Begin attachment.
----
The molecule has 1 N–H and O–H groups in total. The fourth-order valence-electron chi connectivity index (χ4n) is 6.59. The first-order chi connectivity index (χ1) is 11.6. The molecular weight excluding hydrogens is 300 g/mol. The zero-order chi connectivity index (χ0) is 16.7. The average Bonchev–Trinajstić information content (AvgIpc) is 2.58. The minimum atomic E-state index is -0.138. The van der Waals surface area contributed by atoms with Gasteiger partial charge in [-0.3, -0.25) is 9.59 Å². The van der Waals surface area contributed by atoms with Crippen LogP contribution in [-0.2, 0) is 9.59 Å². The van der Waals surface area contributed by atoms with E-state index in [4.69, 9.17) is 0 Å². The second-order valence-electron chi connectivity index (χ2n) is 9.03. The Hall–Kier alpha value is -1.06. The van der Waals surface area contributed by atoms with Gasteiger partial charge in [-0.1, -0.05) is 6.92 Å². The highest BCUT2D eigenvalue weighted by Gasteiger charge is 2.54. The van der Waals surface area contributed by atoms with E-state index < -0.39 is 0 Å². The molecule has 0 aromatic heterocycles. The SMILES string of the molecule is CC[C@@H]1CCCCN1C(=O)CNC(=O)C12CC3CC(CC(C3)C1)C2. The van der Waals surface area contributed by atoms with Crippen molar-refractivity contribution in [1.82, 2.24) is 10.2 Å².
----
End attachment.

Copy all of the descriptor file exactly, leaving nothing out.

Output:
The molecule has 1 N–H and O–H groups in total. The fourth-order valence-electron chi connectivity index (χ4n) is 6.59. The first-order chi connectivity index (χ1) is 11.6. The molecular weight excluding hydrogens is 300 g/mol. The zero-order chi connectivity index (χ0) is 16.7. The average Bonchev–Trinajstić information content (AvgIpc) is 2.58. The minimum atomic E-state index is -0.138. The van der Waals surface area contributed by atoms with Gasteiger partial charge in [-0.3, -0.25) is 9.59 Å². The van der Waals surface area contributed by atoms with Crippen LogP contribution in [-0.2, 0) is 9.59 Å². The van der Waals surface area contributed by atoms with E-state index in [4.69, 9.17) is 0 Å². The second-order valence-electron chi connectivity index (χ2n) is 9.03. The Hall–Kier alpha value is -1.06. The van der Waals surface area contributed by atoms with Gasteiger partial charge in [-0.1, -0.05) is 6.92 Å². The highest BCUT2D eigenvalue weighted by Gasteiger charge is 2.54. The van der Waals surface area contributed by atoms with E-state index < -0.39 is 0 Å². The molecule has 0 aromatic heterocycles. The SMILES string of the molecule is CC[C@@H]1CCCCN1C(=O)CNC(=O)C12CC3CC(CC(C3)C1)C2. The van der Waals surface area contributed by atoms with Crippen molar-refractivity contribution in [1.82, 2.24) is 10.2 Å².